Shades of our existential pain: from despair to melancholy
‘There’s a light
A certain kind of light
That never shone on me
I want my life to be lived with you …
There’s a way, everybody says
To do each and every little thing
But what does it bring
If I ain’t got you, ain’t got you?’
This lovely song is one of the Bee Gee’s creation in the late 1960s. These lyrics express our state of emotional attachment with our object of desire in a situation of ‘fallen’ (in love). We don’t say ‘lift in love’, it’s always ‘fall in love’. Because some sort of emotional vulnerability is always there.The object we desire become the innermost point of our psyche, indispensable to find a reason to live. No matter how much light is around us; by the absence of our loving object, we often get lost in darkness.
We all very often go through some harsh moment more or less uncomfortable, intolerable with ourselves and our lives. We do become trapped in compulsive thoughts that, why I am here in this word? What is the purpose of my living? What is the meaning of my existence? Or, like the song, ‘But what does it bring If I ain’t got you?’ There is a set of predetermined meaning.
This question isn’t simply a query to get an answer. A significant amount of distress is embedded with this query. We may address this painful state as an existential crisis or pain. We literally feel the pain, our whole being almost grasped by it. Human life is destined to find the meaning of their life through something external. Most often, it is the person we confused them as our Prince charming or Cinderella. This position isn’t problematic unless someone gets stuck because of something or someone they didn’t get or lost once they had. The problem arises when an individual gaze long onto it. In psychoanalysis, an individual is being addressed as ‘Subject’. French psychoanalyst Jacques Lacan described a subject with the sign ‘$’. It means subject (S) is divided with a bar ( ). This division of a subject consists a little matheme of sadness, alienation in emotional involvement with other. Our life completely loses the meaning by the missing object that we desire intensely. The result could be normal sadness to severe form of grief. It’s the effect caused by the alienation from our object of desire. There are many shades in between. For instance: sadness, grief, despair, frustration, depression, melancholia etc. Each state has its own distinctive feature and intensity.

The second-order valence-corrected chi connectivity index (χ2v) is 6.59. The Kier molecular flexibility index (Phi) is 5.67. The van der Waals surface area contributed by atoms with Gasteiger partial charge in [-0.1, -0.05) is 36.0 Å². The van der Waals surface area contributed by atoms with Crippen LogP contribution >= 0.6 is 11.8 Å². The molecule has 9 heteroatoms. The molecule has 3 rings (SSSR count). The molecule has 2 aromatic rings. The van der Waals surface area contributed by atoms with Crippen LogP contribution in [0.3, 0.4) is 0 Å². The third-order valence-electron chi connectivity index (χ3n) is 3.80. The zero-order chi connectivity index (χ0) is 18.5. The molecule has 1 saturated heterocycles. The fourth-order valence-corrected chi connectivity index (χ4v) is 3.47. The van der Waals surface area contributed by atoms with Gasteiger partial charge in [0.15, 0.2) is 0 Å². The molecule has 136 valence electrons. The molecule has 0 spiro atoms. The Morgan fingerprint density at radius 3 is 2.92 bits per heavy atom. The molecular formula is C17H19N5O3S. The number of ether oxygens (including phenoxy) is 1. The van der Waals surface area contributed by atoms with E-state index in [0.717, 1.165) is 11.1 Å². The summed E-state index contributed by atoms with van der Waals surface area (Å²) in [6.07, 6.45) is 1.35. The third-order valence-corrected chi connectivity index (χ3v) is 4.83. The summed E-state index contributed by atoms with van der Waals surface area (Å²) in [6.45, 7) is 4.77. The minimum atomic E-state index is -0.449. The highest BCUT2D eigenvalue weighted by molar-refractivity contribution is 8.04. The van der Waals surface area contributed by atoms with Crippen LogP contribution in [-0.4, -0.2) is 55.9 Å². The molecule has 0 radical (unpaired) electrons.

If we look around us, we will see all individual’s emotional reaction towards that loss isn’t the same. Some are coping very easily, but some just can’t. What are the reasons behind? We are left only with the hypothesis.Mourning or grief, from psychoanalytic perspective, is a very normal emotional response to loss, such as the death of our significant one, or rejection of love from someone we passionately desire. Whereas melancholia is unconscious and it’s pathological. It might be the result of the same fact, or sometimes it’s unknown. It depends on individual’s psychic functioning. If anyone experience melancholia instead of mourning, the situation often treated as a psychopathological disposition, and requires in-depth analysis on what is preventing him/ her back to life. According to Sigmund Freud, ‘In mourning it is the world which has become poor and empty; in melancholia, it is the ego itself.’ The distinguishing mental features in melancholia are extremely painful, complete withdrawal from the outer world, incapable to see the colors of life along with very poor self-perception, respect, and a tendency of self-punishment. In melancholia, the past doesn’t pass. It refers an inability to let go of the lost object. Individual become too clingy with it. This complex feature is absent in mourning or grief. It’s very common reaction towards any loss. Though in profound mourning following any loss contains the same painful frame of mind, but after a certain time, they manage to left behind that emptiness and back to life. All forms of psychological pain are actually kind of existential pain. According to Patrick Valas, “Depression doesn’t exist, but the pain to exist does.” How we experience life depends on how we are able to expand our focus to the broader world, willing to connect ourselves with eternal possibilities. It is a solution of any form of existential crisis. Instead of finding our worth or meaning, it is important to live our life spontaneously like how a fish swims, birds fly, flower blooms.
The University of Strasbourg.
Member of Fédération Européenne de Psychanalyse et Ecole Psychanalytique de Strasbourg (FEDEPSY), France.